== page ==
Don Farber is a guest blogger for the Employer Solutions Blog and the Vice President of Sales (and co-founder) of Vineyardsoft Corporation. Visit his website at  www.alertsandworkflow.com.

Social Media Recruiting: Use of social media for talent acquisition, recruitment and screening

1 Apr

Social media can be used by hiring managers and specialists to find eligible job candidates.

Social media is growing as a recruiting platform for hiring managers and recruiters. It helps recruiters and human resource specialists determine who has a large professional network using websites such as LinkedIn, Google Plus or Twitter. It also helps human resource professionals by gauging  if the individual is a fit for the company. For example, if a potential job candidate posts photos on social media that can be deemed irresponsible or does not uphold an active account, these factors may reduce the candidate's chances of being hired. On a positive note, a candidate that features friendly photos and active social media accounts will be received more positively by a recruiter.

How can human resource specialists use social media to acquire talent and make the recruitment process simpler? Social websites can be used in the following ways for HR professionals:

1. General recruiting
Websites such as LinkedIn and Twitter are growing more popular as job-posting mediums among recruiters and HR specialists. According to the Society for Human Resource Management, 77 percent of respondent companies use social networking websites to recruit for specific career opportunities. In part with using websites such as Indeed, Monster or the company website, head hunters must post the jobs on social media using equal employment opportunity legalities or an affirmative action tagline. Furthermore, the postings must be retained like any other hiring description as required by law.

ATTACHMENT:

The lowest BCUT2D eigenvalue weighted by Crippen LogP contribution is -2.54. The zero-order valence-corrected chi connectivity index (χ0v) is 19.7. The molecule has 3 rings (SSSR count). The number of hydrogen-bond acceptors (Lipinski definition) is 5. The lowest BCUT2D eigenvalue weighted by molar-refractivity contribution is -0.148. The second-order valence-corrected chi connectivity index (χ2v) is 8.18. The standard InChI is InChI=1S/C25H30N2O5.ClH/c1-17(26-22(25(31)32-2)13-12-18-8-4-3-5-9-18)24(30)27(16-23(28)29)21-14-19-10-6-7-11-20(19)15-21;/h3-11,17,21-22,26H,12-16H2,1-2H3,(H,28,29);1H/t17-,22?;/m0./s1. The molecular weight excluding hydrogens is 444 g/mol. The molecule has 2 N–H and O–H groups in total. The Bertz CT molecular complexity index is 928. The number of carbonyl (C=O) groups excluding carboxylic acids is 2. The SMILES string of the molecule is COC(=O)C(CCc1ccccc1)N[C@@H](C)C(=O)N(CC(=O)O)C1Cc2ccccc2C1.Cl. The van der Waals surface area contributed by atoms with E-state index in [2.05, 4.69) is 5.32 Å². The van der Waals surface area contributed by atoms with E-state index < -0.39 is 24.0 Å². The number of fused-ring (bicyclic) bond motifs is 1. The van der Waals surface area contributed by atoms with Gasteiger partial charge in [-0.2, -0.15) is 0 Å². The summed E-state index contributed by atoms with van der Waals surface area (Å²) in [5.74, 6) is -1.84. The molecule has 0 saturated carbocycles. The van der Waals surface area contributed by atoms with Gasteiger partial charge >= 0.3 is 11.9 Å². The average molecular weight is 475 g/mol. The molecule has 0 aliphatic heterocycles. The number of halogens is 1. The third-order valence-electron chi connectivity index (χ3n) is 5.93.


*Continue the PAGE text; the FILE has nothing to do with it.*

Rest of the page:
2. Talent acquisition
Social media is not only beneficial for recruiting, it is also useful for tapping into large communities of talented individuals. For example, many artists use websites such as Facebook and Tumblr to post their creative works for talent specialists to find. According to Time magazine, Facebook has seen the greatest gain in overall recruiter usage over the past five years. Thanks to Tumblr and Facebook algorithms, it is easy to like a page and find similar pages. Since many artists and creative individuals follow each other on social media, this opens up new pools of talent to recruiters looking for creative individuals.

3. Screening
Because of the recent rise in social media recruiting, working professionals today are asked to keep clean websites. Viewing a candidate's social media profile is one of the first steps a recruiter will take when interviewing candidates. For example, a candidate may have a well-produced LinkedIn profile, yet inappropriate photos on their Facebook account. As such, recruiters should use social media to gauge the responsibility and cultural fit of a candidate and human resource management software to ease general processes.